Among the pioneers of electronic music in this country are a number of talented women who deserve better recognition. Ruth Anderson is one such. According to her Wikipedia page, her sound poem I Come Out of Your Sleep was “constructed from speech sounds in Louise Bogan's poem 'Little Lobelia.' According to the composer 'a very soft dynamic level is an integral component of this piece. It is important to listen to it in the way it was composed, near the threshold of hearing.'” I hate to admit this – though maybe the composer would approve, I don't know – but in mixes I tend to use this a lot as a sound bite. (For a good part of its length it is in one channel only, which I find distracting.)
Here we go again; Henri Roger is another legendary French space dude with one long-lost LP. Unfortunately Tapioca Records wasn't known for their quality pressings, and we hear a bit of crackle here. But authentic analog crackle! None of that digital stuff. I find this track, of which we hear maybe half, to be very spacy indeed when heard at about 4 AM. However, I remember once when I played it someone called up and intoned “Creativity has form; this has no form.” [click]. Ooookay. But it does have a form – it's clearly a rondo, as you can tell even from the part we hear here. So there, anonymous commenter!
Now here's another rarity. Dorothy Carter is mainly an old-timey hammered dulcimer player, and her records tend to sound much as that description implies. However, this one track suggests that mystical experience is not unknown even to such not-particularly-hippie-friendly places as backwoods Appalachia (one apt online description calls it “wood-smoked Terry Riley”). This track is massively overmodulated, so apparently everyone was blissing out rather than watching the levels; but luckily analog tape has a lot of headroom.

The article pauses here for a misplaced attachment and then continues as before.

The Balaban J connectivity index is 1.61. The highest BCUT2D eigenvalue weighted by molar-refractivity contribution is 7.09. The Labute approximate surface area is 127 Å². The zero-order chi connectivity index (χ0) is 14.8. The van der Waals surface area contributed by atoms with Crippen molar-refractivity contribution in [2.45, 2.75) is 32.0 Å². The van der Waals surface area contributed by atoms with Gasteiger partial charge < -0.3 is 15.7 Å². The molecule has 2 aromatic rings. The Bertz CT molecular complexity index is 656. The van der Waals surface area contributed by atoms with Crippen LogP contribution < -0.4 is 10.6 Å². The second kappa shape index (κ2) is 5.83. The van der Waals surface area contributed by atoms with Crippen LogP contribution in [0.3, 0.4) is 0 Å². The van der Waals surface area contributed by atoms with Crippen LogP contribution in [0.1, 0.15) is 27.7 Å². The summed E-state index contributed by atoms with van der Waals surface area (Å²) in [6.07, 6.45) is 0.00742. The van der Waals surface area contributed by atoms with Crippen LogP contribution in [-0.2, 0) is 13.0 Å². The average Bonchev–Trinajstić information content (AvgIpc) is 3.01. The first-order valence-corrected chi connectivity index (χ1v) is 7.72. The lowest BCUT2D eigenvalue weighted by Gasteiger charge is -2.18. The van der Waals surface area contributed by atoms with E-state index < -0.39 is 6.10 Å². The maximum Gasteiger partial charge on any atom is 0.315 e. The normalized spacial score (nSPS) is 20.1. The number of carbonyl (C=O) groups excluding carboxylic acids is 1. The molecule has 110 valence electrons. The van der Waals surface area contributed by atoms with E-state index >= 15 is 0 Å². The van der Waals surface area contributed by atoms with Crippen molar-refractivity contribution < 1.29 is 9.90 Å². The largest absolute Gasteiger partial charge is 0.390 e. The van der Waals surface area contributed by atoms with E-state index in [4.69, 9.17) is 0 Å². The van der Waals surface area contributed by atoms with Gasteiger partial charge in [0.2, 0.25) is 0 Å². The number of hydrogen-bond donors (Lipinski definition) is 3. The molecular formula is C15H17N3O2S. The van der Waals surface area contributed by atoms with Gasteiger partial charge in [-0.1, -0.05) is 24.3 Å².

Laurie Spiegel is another one of those pioneering American female electronic composers I mentioned earlier, as well as an innovative programmer. This is a good deal of the title track of her early LP The Expanding Universe, which was created on computer in 1974-6 (!) at Bell Labs, where I believe she worked with Max Mathews. Here's her website, where she directs us for access to her recordings to the Electronic Music Foundation, a worthy organization in its own right. This looks like a good one (50% off at the moment!).
Well, that's all for this time. Next time back to boring old philosophy no doubt. Happy listening!